Unfriendly Fire
How the gay ban undermines the military and weakens America

Blogging the Book Tour

March 1st, 2009

It’s the eve of my first book tour, and I’m excited to blog as I go. I’ll intersperse news on the issue and book with personal reflections on my travels.

Fresh from my fabulous NYC launch party, I left Brooklyn yesterday to stop over at the old Philly homestead and put in some face time with my family–it was the world premiere of my cousin’s movie, “America,” Read the rest of this entry »

Laying Blame Where Blame is Due

February 20th, 2009

R.O.T.C. Post II

Earlier this week I wrote about apologists for anti-gay military discrimination. These are folks who lay the blame for the feud between elite universities and the military at the feet of academia, who they say are out of touch with real America in protesting the military’s “don’t ask, don’t tell” policy by banning military recruiters from campus. Read the rest of this entry »

Who Bears Responsibility for R.O.T.C.’s Alienation?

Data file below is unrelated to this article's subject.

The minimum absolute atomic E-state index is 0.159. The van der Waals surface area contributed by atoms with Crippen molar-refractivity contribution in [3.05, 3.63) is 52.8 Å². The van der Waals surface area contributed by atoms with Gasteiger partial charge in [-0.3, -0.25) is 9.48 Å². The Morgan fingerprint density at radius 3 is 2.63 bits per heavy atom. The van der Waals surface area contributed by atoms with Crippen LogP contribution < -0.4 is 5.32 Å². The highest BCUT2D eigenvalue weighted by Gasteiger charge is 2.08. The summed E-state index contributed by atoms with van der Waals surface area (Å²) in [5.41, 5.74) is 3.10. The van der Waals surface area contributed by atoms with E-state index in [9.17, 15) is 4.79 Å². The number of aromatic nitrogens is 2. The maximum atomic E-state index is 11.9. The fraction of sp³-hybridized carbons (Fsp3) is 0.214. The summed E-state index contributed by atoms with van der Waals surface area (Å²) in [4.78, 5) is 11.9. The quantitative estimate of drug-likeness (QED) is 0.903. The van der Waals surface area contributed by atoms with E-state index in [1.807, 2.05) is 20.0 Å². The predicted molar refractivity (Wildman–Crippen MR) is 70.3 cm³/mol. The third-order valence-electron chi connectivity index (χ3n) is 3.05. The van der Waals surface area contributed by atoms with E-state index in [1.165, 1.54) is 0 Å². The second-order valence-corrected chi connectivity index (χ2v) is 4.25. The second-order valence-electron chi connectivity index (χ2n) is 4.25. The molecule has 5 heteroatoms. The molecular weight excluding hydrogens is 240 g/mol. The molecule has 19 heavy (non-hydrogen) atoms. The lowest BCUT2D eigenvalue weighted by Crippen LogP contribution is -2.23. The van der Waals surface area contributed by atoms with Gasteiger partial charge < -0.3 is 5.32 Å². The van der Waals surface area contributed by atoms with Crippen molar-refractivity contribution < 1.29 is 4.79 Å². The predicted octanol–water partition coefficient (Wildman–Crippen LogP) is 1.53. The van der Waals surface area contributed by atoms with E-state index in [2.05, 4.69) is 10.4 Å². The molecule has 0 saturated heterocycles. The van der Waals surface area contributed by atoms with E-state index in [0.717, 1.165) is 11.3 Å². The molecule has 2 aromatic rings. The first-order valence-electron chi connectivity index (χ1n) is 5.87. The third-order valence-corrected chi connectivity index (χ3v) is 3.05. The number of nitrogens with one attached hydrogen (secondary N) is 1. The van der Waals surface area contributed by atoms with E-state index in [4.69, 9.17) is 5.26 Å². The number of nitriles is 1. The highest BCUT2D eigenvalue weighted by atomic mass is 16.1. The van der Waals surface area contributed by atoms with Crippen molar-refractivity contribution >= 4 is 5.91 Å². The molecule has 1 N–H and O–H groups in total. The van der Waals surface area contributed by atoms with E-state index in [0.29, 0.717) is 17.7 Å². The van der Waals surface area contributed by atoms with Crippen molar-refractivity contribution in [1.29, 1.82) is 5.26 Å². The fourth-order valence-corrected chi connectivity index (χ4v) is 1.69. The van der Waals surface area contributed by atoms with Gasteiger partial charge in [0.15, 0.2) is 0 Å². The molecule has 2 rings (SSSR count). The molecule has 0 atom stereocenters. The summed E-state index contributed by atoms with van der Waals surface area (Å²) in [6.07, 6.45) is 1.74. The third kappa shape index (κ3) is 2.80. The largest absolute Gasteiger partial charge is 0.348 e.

February 16th, 2009

Apologists for discrimination are at it again. Kenneth Harbaugh, a former Navy pilot, occasional professor at Yale and director of the Center for Citizen Leadership, has written an op-ed in the New York Times calling it a “disgrace” that Yale students don’t notice the absence of military uniforms on campus.

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Palm Releases First-Ever Statistical Study on Gays and Unit Cohesion

February 9th, 2009

There is big news today on the gays in the military front: the Palm Center commissioned the first ever statistical study of whether the presence of known gays in a unit has any impact on unit cohesion and the results are in: “The data indicated no associations between knowing a lesbian or gay unit member and ratings of perceived unit cohesion or readiness. Instead, findings pointed to the importance of leadership and instrumental quality in shaping perceptions of unit cohesion and readiness.”

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Why does it matter?

February 7th, 2009

When I tell people I write about gays in the military, they often wonder why. Why does the issue matter, to me—a skinny gay guy from a Quaker school—and to others? Why is it important to study and discuss the question of whether gays, lesbians and bisexuals should be able to serve their country in uniform without concealing their true identity?

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